The Dollar has found its feet after coming under pressure yesterday, although the AUDUSD still managed to eke out a fresh one-month high, at 0.6838, despite an ongoing sputtering price action in risk-wary global stock markets. EURUSD has been holding a narrow range around 1.1120-30, below the seven-week high that was seen yesterday at 1.1139, and USDJPY has settled above yesterday’s two-day low at 108.45.
The Pound has been lodged in narrow ranges so far today after some high volatility in recent days. Regarding Brexit, the major focus in the UK now is on Saturday’s parliamentary vote on PM Johnson’s deal with the EU on divorcing terms. It’s a tough call as some of the key members that Johnson will be relying on, including from the the ERG faction of his Conservative Party, have not indicated which way they will vote. It’s also clear that Johnson will be needing some Labour members to vote for his deal. EU states didn’t do Johnson any favours by leaving the door open to a further Brexit delay (overruling Juncker’s call for no further extension). Cable yesterday hit a five-month high at 1.2990 before dropping back sharply to a 1.2757 low, subsequently settling in the 1.2800s.
A win for Johnson and Cable could rally to beyond the 2019 high at 1.3300, through the 200-week moving average at 1.3500 towards 1.4000 and the 2018 high of 1.4400. A defeat and 1.2500 and 1.2200 could be tested quickly too, as uncertainty increases. The Brexit deal is a “harder” version of Mrs May’s deal that was rejected three times by UK MPs. However, a mixed bag of hard line Brexiteers, expelled Tories and Labour rebels hold the key and could see the PM over the line. Although the DUP leadership said yesterday, they would be voting against the deal, a lot can change in 24 hours.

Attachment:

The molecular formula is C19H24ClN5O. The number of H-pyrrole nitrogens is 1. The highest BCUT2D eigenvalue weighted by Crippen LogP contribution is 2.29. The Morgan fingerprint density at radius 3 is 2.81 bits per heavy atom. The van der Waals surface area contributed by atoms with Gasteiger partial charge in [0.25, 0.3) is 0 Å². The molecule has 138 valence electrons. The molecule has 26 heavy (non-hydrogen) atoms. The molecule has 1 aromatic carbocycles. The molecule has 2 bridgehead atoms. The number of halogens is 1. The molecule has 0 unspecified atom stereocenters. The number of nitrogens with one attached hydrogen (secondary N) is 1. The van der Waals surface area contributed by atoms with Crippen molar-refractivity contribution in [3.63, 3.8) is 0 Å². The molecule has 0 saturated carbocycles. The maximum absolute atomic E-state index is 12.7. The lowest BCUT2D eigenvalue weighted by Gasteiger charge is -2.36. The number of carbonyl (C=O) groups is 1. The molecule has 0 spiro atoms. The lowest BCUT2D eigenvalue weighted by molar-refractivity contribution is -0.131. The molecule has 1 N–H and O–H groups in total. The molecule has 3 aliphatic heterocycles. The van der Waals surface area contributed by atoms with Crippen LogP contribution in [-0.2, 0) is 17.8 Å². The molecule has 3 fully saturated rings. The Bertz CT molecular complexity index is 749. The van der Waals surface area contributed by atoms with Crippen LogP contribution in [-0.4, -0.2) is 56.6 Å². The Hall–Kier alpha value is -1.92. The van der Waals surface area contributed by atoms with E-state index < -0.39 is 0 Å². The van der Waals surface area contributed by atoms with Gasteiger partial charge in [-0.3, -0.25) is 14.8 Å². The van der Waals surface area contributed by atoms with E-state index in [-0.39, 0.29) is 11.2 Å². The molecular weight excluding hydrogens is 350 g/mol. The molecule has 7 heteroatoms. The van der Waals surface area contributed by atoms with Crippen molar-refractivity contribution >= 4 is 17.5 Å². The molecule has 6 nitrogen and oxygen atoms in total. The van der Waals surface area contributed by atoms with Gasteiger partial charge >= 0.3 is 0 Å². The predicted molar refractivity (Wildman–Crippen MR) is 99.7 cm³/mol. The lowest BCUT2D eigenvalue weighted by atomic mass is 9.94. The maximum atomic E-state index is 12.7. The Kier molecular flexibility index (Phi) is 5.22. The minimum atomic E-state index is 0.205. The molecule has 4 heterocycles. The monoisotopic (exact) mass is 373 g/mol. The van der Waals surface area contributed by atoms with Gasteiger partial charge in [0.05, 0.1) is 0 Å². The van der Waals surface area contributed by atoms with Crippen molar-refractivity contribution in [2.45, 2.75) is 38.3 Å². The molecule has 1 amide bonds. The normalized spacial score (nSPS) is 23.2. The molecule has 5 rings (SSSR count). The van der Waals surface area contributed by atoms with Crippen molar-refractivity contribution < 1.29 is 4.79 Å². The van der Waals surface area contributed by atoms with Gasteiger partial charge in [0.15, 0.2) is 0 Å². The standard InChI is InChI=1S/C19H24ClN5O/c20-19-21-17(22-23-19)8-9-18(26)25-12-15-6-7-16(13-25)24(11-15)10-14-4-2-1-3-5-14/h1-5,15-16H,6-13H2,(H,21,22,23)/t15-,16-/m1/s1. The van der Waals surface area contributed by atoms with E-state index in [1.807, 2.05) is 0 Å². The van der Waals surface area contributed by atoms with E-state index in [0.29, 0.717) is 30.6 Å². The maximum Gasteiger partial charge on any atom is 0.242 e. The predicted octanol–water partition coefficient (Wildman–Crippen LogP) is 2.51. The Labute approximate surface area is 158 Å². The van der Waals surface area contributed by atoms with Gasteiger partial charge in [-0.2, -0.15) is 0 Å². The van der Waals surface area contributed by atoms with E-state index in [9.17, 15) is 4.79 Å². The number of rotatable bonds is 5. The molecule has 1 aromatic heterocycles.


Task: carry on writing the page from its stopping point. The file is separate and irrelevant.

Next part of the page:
A defeat for Johnson would trigger a letter being sent to Brussels for an extension of the Brexit deadline process to January 31 2020, something the PM has consequently said he does not want to and will not do, but at the same time he has also said he will comply with the law. The UK Parliament sits on a Saturday for only the fifth time, previous Saturday sittings involved the outbreak of World War II, the Suez Crisis and the last time in 1982 to debate the invasion of the Falkland Islands.
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